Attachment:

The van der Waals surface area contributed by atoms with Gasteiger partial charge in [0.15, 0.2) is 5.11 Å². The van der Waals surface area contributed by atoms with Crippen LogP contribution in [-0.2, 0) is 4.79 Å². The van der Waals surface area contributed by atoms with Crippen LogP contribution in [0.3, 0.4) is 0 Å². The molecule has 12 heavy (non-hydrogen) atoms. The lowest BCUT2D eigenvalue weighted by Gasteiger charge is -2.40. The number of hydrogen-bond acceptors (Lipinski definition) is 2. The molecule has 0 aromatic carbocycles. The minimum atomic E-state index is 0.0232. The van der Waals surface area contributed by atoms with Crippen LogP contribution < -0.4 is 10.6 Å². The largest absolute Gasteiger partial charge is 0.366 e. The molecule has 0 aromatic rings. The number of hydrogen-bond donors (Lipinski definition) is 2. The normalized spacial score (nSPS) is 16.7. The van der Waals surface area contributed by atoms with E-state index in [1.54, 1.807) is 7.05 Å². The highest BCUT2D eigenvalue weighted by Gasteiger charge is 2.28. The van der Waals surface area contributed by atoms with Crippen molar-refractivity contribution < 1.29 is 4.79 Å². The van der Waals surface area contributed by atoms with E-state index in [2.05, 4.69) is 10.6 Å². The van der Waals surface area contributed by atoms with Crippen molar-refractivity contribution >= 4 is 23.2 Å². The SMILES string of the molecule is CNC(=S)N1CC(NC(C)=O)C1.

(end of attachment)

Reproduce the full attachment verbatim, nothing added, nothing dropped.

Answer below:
The van der Waals surface area contributed by atoms with Gasteiger partial charge in [0.15, 0.2) is 5.11 Å². The van der Waals surface area contributed by atoms with Crippen LogP contribution in [-0.2, 0) is 4.79 Å². The van der Waals surface area contributed by atoms with Crippen LogP contribution in [0.3, 0.4) is 0 Å². The molecule has 12 heavy (non-hydrogen) atoms. The lowest BCUT2D eigenvalue weighted by Gasteiger charge is -2.40. The number of hydrogen-bond acceptors (Lipinski definition) is 2. The molecule has 0 aromatic carbocycles. The minimum atomic E-state index is 0.0232. The van der Waals surface area contributed by atoms with Crippen LogP contribution < -0.4 is 10.6 Å². The largest absolute Gasteiger partial charge is 0.366 e. The molecule has 0 aromatic rings. The number of hydrogen-bond donors (Lipinski definition) is 2. The normalized spacial score (nSPS) is 16.7. The van der Waals surface area contributed by atoms with E-state index in [1.54, 1.807) is 7.05 Å². The highest BCUT2D eigenvalue weighted by Gasteiger charge is 2.28. The van der Waals surface area contributed by atoms with Crippen molar-refractivity contribution < 1.29 is 4.79 Å². The van der Waals surface area contributed by atoms with E-state index in [2.05, 4.69) is 10.6 Å². The van der Waals surface area contributed by atoms with Crippen molar-refractivity contribution >= 4 is 23.2 Å². The SMILES string of the molecule is CNC(=S)N1CC(NC(C)=O)C1.